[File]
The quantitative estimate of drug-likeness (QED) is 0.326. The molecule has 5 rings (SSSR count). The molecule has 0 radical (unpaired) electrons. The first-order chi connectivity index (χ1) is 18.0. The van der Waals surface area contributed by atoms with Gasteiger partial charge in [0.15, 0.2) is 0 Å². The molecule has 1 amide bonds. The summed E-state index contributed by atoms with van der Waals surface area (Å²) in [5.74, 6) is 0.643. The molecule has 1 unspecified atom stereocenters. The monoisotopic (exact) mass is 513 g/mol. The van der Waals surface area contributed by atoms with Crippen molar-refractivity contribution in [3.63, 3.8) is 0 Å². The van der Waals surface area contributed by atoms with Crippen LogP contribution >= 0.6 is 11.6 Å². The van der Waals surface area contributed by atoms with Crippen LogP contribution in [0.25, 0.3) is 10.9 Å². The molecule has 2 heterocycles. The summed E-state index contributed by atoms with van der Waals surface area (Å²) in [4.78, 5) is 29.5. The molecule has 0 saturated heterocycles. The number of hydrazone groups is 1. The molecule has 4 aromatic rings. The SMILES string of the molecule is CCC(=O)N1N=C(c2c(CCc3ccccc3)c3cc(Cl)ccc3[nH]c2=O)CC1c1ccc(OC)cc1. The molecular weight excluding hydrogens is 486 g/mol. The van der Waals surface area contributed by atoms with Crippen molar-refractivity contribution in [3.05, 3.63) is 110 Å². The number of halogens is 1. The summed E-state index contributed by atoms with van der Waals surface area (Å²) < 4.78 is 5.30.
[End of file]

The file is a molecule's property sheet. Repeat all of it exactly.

The quantitative estimate of drug-likeness (QED) is 0.326. The molecule has 5 rings (SSSR count). The molecule has 0 radical (unpaired) electrons. The first-order chi connectivity index (χ1) is 18.0. The van der Waals surface area contributed by atoms with Gasteiger partial charge in [0.15, 0.2) is 0 Å². The molecule has 1 amide bonds. The summed E-state index contributed by atoms with van der Waals surface area (Å²) in [5.74, 6) is 0.643. The molecule has 1 unspecified atom stereocenters. The monoisotopic (exact) mass is 513 g/mol. The van der Waals surface area contributed by atoms with Crippen molar-refractivity contribution in [3.63, 3.8) is 0 Å². The van der Waals surface area contributed by atoms with Crippen LogP contribution >= 0.6 is 11.6 Å². The van der Waals surface area contributed by atoms with Crippen LogP contribution in [0.25, 0.3) is 10.9 Å². The molecule has 2 heterocycles. The summed E-state index contributed by atoms with van der Waals surface area (Å²) in [4.78, 5) is 29.5. The molecule has 0 saturated heterocycles. The number of hydrazone groups is 1. The molecule has 4 aromatic rings. The SMILES string of the molecule is CCC(=O)N1N=C(c2c(CCc3ccccc3)c3cc(Cl)ccc3[nH]c2=O)CC1c1ccc(OC)cc1. The molecular weight excluding hydrogens is 486 g/mol. The van der Waals surface area contributed by atoms with Crippen molar-refractivity contribution in [3.05, 3.63) is 110 Å². The number of halogens is 1. The summed E-state index contributed by atoms with van der Waals surface area (Å²) < 4.78 is 5.30.